STUTTGART, Germany — President Barack Obama submitted to Congress on Wednesday his plan for dismantling the Lord’s Resistance Army, a notorious African rebel group known for filling its ranks with abducted child soldiers.

Earlier this year, Congress passed a law that required Obama to form a strategy for disarming the LRA and capturing its leader, Joseph Kony, who has operated in remote jungle terrain of central Africa for the past 20 years.

Obama’s plan includes four main objectives aimed at supporting ongoing regional efforts to counter the LRA. The objectives are: increase protection of civilians; remove Kony from the battlefield; promote efforts to reintegrate remaining LRA fighters into society; and increase humanitarian access to the region and provide continued relief to affected communities.

In a prepared statement, Obama, who stopped short of outlining the role of the U.S. military in the new strategy, said the plan provides a framework for the coordination of U.S. efforts.

He said it provides the “political, economic, military and intelligence support” needed to address the LRA threat, and relies on the involvement of the Department of State, the Department of Defense, the U.S. Agency for International Development and the intelligence community. “All will remain engaged throughout implementation,” Obama said.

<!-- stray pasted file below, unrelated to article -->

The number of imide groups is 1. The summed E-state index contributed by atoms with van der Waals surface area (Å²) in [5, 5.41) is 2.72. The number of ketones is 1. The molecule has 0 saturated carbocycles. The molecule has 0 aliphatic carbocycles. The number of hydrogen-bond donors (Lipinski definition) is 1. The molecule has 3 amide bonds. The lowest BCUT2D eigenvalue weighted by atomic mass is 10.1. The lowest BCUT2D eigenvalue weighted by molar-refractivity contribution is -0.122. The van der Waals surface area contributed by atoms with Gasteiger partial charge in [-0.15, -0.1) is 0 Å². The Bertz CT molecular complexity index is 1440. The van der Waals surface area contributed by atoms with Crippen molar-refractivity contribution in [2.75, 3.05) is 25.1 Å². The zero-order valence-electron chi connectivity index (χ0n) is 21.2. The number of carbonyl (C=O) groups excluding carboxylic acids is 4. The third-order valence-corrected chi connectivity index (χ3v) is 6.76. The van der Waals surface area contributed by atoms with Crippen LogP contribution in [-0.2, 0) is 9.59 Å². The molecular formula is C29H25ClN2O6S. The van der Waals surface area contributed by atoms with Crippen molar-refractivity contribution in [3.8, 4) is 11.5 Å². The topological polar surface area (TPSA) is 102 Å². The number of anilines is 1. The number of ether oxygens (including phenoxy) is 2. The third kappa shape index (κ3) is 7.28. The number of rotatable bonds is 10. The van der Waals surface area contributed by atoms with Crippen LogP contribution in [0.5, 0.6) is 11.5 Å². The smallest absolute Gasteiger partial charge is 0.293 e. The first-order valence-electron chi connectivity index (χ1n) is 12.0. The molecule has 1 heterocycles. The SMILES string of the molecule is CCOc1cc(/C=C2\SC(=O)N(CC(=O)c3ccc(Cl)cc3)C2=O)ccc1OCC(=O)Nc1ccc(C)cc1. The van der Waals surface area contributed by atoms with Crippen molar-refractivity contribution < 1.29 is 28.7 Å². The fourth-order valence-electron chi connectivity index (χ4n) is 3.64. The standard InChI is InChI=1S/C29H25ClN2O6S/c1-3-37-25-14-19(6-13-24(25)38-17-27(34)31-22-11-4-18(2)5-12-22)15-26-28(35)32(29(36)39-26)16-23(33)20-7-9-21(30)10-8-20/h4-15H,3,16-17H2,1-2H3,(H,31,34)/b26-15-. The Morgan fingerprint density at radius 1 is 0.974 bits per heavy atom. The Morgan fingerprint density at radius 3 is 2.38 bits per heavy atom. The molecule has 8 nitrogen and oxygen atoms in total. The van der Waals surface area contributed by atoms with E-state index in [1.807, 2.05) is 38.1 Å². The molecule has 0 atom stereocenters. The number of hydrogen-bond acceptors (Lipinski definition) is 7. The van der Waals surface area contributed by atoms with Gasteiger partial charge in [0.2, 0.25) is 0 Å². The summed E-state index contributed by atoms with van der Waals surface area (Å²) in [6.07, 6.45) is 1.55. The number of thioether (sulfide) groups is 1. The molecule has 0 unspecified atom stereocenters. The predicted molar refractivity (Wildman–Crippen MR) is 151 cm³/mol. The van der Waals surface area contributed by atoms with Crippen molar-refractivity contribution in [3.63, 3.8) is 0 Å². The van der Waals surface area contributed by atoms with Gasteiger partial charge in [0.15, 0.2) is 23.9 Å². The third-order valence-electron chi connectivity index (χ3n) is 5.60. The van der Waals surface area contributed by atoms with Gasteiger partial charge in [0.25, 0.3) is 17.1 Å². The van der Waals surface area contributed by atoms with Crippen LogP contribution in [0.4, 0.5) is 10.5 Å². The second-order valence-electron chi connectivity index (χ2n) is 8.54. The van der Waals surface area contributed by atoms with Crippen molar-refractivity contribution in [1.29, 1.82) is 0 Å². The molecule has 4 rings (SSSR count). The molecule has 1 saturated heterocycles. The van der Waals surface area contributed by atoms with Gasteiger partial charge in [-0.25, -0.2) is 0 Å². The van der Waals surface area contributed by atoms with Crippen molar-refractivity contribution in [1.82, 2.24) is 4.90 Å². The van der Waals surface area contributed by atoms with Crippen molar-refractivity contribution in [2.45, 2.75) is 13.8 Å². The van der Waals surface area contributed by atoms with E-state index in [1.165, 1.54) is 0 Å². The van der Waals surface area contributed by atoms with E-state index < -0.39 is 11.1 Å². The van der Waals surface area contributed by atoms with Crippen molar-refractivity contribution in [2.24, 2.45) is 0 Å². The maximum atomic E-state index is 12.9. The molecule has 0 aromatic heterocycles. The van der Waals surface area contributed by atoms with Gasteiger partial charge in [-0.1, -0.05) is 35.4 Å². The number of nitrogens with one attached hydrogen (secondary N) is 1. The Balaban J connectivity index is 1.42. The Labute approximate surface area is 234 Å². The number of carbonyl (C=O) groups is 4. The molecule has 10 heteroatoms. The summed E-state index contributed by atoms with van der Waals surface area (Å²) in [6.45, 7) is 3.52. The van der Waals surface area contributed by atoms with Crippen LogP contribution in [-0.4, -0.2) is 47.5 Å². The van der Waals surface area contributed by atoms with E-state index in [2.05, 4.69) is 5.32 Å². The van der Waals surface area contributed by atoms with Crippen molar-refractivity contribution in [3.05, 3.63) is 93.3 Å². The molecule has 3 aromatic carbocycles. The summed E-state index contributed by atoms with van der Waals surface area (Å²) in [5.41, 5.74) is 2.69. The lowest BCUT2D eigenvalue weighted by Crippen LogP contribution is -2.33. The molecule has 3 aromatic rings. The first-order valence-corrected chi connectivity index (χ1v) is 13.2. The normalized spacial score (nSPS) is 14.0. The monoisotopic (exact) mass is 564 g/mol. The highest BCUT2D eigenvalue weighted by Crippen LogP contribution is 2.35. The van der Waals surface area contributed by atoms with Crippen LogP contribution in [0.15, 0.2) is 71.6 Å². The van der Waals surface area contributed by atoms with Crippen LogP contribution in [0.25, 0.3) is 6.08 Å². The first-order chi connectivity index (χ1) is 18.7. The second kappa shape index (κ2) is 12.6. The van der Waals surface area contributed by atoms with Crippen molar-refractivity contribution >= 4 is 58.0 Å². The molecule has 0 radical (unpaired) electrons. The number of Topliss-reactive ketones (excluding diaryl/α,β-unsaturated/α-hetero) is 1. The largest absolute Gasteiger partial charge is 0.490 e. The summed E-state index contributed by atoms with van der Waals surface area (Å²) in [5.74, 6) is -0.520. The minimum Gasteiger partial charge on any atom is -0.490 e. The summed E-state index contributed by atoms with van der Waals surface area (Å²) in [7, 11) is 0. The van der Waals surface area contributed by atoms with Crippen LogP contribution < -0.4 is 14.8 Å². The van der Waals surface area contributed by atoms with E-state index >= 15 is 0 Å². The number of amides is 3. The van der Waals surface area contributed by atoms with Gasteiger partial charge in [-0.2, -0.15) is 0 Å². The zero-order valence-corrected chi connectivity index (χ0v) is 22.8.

Humanitarian groups, which have been vocal about the need for greater U.S. engagement in the effort to eliminate the LRA, praised the plan and urged the president to move swiftly to implement the strategy.

“[T]he challenge now is to turn this piece of paper into improvements on the ground,” said Paul Rona of Resolve, an activist group focused on creating more awareness of LRA. “The president should seek a significant boost in resources in his FY 2012 budget request to address this crisis, and then designate a senior State Department official to oversee the strategy’s implementation.”

During the past two years, human rights groups say the LRA has killed at least 2,300 people and abducted more than 3,000 others, including many children. An additional 400,000 civilians have fled the violence in the Democratic Republic of Congo, southern Sudan and Central African Republic.

“The LRA attacks are a huge threat to civilians and to regional peace and stability,” said Monica Serrano, executive director of the Global Centre for the Responsibility to Protect. “The international response has been woefully inadequate. The new U.S. strategy is a chance to bring countries together to end the LRA’s brutal reign, putting the protection of civilians at the heart of the effort.”

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John covers U.S. military activities across Europe and Africa. Based in Stuttgart, Germany, he previously worked for newspapers in New Jersey, North Carolina and Maryland. He is a graduate of the University of Delaware.

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